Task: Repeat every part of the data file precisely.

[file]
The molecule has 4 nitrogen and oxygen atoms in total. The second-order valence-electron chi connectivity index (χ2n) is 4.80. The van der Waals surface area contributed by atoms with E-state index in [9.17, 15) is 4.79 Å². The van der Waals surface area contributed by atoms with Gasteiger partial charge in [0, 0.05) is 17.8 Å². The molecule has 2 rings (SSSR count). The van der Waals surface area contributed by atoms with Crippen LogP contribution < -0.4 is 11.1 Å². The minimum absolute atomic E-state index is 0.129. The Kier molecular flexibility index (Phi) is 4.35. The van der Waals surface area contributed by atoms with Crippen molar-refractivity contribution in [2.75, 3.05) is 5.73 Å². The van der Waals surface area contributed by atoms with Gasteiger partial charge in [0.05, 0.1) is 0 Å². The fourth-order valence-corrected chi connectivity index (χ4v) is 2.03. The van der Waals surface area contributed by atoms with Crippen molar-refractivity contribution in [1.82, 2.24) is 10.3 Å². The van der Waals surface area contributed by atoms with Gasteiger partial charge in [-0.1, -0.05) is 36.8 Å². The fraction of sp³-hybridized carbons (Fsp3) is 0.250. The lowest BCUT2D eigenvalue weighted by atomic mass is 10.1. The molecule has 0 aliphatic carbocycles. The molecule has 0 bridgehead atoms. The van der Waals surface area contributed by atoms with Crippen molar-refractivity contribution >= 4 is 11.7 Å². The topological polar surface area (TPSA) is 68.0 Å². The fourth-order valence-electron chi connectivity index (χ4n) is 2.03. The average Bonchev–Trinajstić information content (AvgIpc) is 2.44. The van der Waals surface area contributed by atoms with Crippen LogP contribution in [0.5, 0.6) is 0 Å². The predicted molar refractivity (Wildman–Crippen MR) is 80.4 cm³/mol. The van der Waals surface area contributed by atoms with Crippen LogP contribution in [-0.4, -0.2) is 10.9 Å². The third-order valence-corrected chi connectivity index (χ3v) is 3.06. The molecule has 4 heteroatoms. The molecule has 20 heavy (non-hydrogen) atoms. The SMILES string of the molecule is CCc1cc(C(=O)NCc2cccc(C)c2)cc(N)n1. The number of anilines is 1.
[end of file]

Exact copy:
The molecule has 4 nitrogen and oxygen atoms in total. The second-order valence-electron chi connectivity index (χ2n) is 4.80. The van der Waals surface area contributed by atoms with E-state index in [9.17, 15) is 4.79 Å². The van der Waals surface area contributed by atoms with Gasteiger partial charge in [0, 0.05) is 17.8 Å². The molecule has 2 rings (SSSR count). The van der Waals surface area contributed by atoms with Crippen LogP contribution < -0.4 is 11.1 Å². The minimum absolute atomic E-state index is 0.129. The Kier molecular flexibility index (Phi) is 4.35. The van der Waals surface area contributed by atoms with Crippen molar-refractivity contribution in [2.75, 3.05) is 5.73 Å². The van der Waals surface area contributed by atoms with Gasteiger partial charge in [0.05, 0.1) is 0 Å². The fourth-order valence-corrected chi connectivity index (χ4v) is 2.03. The van der Waals surface area contributed by atoms with Crippen molar-refractivity contribution in [1.82, 2.24) is 10.3 Å². The van der Waals surface area contributed by atoms with Gasteiger partial charge in [-0.1, -0.05) is 36.8 Å². The fraction of sp³-hybridized carbons (Fsp3) is 0.250. The lowest BCUT2D eigenvalue weighted by atomic mass is 10.1. The molecule has 0 aliphatic carbocycles. The molecule has 0 bridgehead atoms. The van der Waals surface area contributed by atoms with Crippen molar-refractivity contribution >= 4 is 11.7 Å². The topological polar surface area (TPSA) is 68.0 Å². The fourth-order valence-electron chi connectivity index (χ4n) is 2.03. The average Bonchev–Trinajstić information content (AvgIpc) is 2.44. The van der Waals surface area contributed by atoms with Crippen LogP contribution in [0.5, 0.6) is 0 Å². The predicted molar refractivity (Wildman–Crippen MR) is 80.4 cm³/mol. The van der Waals surface area contributed by atoms with Crippen LogP contribution in [-0.4, -0.2) is 10.9 Å². The third-order valence-corrected chi connectivity index (χ3v) is 3.06. The molecule has 4 heteroatoms. The molecule has 20 heavy (non-hydrogen) atoms. The SMILES string of the molecule is CCc1cc(C(=O)NCc2cccc(C)c2)cc(N)n1. The number of anilines is 1.